If you love the look of straight-line quilting but doubt your ability to stitch straight, crisp lines, we’re here to help! All you need to know is how to mark lines for straight-line quilting.
Straight-line quilting is a great way to finish off a quilt. Like anything thing else, straight line quilting takes some practice to well, get those lines straight!
Read on to see four commons ways to mark your quilt for straight-line quilting.
I’ve listed them in the order of my least favorite method to most favorite method. I have used all of these techniques in the past with success.
1. Mark straight lines using tape
This is one of the early straight-line quilting marking methods I used.
In this method, you use long pieces of tape to mark the straight lines, using a ruler as a guide. Then, use the tape as a guide as you quilt along the edge of it. Use painters tape, masking tape or even packing tape. Re-use the same strip several times.
Depending on what kind of tape you use, this isn’t always the best method. If the tape doesn’t adhere to the fabric well enough, it can move around a bit. Marking straight lines using tape is best reserved for smaller projects, such as mini quilts or baby quilts.
2. Mark straight lines using a fabric pen
I do use fabric pens to mark straight lines — or any quilting lines for that matter — occasionally.
You do need to use caution when marking your fabrics with fabric pens. Some fabric pens will leave long-term marks on fabrics. Always test the pen on the fabric before going ahead with all of your lines. Some fabric pens fade on their own, others use heat to erase and still others erase using cool water. Make sure you know how to make yours disappear!
To use a fabric pen, simple draw the lines using your ruler to keep them straight. Quilt your lines right on top of the marked line.
3. Mark straight lines using a Hera Marker
Marking straight lines with a Hera Marker is one of my favorite straight-line techniques! A Hera Marker is a piece of sturdy plastic that you can use to create temporary creases in your fabric.
The Hera Marker will not leave long-term marking, like a pen might. Hera Markers are inexpensive and easy to use.
Using your ruler as a guide, press the Hera Marker along the side of the ruler. Use a decent amount of pressure to mark your lines. Also, make sure you’re on a nice flat surface such as a table, hard floor or cutting mat. The Hera Marker will not work well on softer surfaces such as carpet. It’s easier to mark these lines in natural light so you can clearly see them.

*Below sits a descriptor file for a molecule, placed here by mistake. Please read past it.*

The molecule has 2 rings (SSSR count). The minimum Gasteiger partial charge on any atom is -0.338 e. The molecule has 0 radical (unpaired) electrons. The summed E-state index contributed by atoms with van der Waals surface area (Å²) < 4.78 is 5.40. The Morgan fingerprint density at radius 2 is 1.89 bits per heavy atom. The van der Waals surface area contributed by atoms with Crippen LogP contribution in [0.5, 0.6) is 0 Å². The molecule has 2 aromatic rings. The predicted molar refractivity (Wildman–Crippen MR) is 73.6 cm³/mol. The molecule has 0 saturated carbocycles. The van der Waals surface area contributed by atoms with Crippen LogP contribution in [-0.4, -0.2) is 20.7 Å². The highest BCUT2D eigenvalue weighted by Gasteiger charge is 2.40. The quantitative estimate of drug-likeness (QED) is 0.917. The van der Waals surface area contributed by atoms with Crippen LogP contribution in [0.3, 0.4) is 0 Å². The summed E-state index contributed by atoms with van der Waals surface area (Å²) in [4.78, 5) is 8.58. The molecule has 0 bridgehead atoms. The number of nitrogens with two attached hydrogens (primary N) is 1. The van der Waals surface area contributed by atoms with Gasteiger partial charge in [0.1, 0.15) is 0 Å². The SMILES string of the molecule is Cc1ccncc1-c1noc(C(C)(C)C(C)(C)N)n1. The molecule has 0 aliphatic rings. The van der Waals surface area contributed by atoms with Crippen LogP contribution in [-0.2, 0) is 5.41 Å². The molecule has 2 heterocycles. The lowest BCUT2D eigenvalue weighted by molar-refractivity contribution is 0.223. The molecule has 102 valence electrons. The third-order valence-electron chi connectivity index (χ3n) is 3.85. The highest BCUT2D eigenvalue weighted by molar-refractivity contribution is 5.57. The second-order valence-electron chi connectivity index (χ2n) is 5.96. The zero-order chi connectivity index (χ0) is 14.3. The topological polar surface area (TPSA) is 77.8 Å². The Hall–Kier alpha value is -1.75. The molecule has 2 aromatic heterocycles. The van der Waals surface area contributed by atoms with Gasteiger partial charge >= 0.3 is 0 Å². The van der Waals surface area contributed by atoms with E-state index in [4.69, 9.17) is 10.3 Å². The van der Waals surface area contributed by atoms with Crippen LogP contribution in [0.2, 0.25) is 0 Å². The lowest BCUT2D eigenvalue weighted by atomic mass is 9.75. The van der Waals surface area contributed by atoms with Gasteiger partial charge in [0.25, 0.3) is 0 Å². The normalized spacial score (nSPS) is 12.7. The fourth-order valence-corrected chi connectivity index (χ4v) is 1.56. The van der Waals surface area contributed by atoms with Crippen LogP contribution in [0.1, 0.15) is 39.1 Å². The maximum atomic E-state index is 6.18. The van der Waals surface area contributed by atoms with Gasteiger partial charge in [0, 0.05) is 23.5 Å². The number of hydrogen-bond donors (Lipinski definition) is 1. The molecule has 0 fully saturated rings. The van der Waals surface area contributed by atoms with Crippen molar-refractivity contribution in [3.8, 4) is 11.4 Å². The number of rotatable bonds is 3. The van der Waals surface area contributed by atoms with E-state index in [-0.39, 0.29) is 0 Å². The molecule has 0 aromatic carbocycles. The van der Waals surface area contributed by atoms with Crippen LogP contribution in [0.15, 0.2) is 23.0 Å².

I usually mark my entire quilt at once and then quilt it by stitching right in the indented lines. I’ve found that these indents stay in place for quite some time. if you are not quilting immediately.
4. Mark straight lines using your walking foot guide
Using a walking foot guide is my favorite way to straight-line quilt. The guide slips into the walking foot and you can adjust it to the width of your lines.
I find the walking foot guide to be the most accurate way to straight-line quilt. Here’s how it works:
Stitch your first straight line using either the edge of the quilt top or a line of seams as your guide. Once your first line is quilted, use that line as the new guide. Repeat all the way through your quilt.
Beware, though, that these guides have a tendency to break off easily on some walking foot models. When this happens, simply tape the walking foot guide on to the walking foot itself at the desired width.
I hope you find this helpful in deciding how to mark your lines for your next straight-line quilting project. These methods are not fool-proof and like anything else, getting straight even lines takes practice! Find a method that works for you and have fun quilting!